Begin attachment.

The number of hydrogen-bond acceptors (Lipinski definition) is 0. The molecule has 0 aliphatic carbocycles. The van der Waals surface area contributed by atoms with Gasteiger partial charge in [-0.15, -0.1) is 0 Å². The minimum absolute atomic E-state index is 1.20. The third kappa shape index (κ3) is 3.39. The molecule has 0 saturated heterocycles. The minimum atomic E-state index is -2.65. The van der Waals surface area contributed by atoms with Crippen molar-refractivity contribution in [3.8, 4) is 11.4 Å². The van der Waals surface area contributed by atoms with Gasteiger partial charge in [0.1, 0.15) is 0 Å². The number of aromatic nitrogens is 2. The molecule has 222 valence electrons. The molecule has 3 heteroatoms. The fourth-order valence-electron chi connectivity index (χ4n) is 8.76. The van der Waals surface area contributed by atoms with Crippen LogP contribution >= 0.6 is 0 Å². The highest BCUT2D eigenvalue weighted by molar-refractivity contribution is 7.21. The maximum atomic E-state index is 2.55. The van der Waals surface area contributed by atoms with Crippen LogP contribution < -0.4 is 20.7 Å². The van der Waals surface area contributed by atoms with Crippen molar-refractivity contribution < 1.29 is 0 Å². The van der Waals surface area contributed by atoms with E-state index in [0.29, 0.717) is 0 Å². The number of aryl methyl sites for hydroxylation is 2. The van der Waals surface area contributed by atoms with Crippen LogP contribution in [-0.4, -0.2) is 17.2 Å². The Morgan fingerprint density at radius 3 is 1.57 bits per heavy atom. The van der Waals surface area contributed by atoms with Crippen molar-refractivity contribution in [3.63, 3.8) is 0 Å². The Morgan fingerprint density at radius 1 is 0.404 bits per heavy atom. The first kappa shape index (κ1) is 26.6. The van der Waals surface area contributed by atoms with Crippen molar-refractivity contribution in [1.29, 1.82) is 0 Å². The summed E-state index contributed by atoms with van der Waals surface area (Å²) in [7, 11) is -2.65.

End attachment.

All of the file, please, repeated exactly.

The number of hydrogen-bond acceptors (Lipinski definition) is 0. The molecule has 0 aliphatic carbocycles. The van der Waals surface area contributed by atoms with Gasteiger partial charge in [-0.15, -0.1) is 0 Å². The minimum absolute atomic E-state index is 1.20. The third kappa shape index (κ3) is 3.39. The molecule has 0 saturated heterocycles. The minimum atomic E-state index is -2.65. The van der Waals surface area contributed by atoms with Crippen molar-refractivity contribution in [3.8, 4) is 11.4 Å². The van der Waals surface area contributed by atoms with Gasteiger partial charge in [0.1, 0.15) is 0 Å². The number of aromatic nitrogens is 2. The molecule has 222 valence electrons. The molecule has 3 heteroatoms. The fourth-order valence-electron chi connectivity index (χ4n) is 8.76. The van der Waals surface area contributed by atoms with Crippen LogP contribution >= 0.6 is 0 Å². The highest BCUT2D eigenvalue weighted by molar-refractivity contribution is 7.21. The maximum atomic E-state index is 2.55. The van der Waals surface area contributed by atoms with Crippen LogP contribution < -0.4 is 20.7 Å². The van der Waals surface area contributed by atoms with Crippen molar-refractivity contribution < 1.29 is 0 Å². The van der Waals surface area contributed by atoms with E-state index in [0.29, 0.717) is 0 Å². The number of aryl methyl sites for hydroxylation is 2. The van der Waals surface area contributed by atoms with Crippen LogP contribution in [-0.4, -0.2) is 17.2 Å². The Morgan fingerprint density at radius 3 is 1.57 bits per heavy atom. The van der Waals surface area contributed by atoms with Crippen molar-refractivity contribution in [3.63, 3.8) is 0 Å². The Morgan fingerprint density at radius 1 is 0.404 bits per heavy atom. The first kappa shape index (κ1) is 26.6. The van der Waals surface area contributed by atoms with Crippen molar-refractivity contribution in [1.29, 1.82) is 0 Å². The summed E-state index contributed by atoms with van der Waals surface area (Å²) in [7, 11) is -2.65.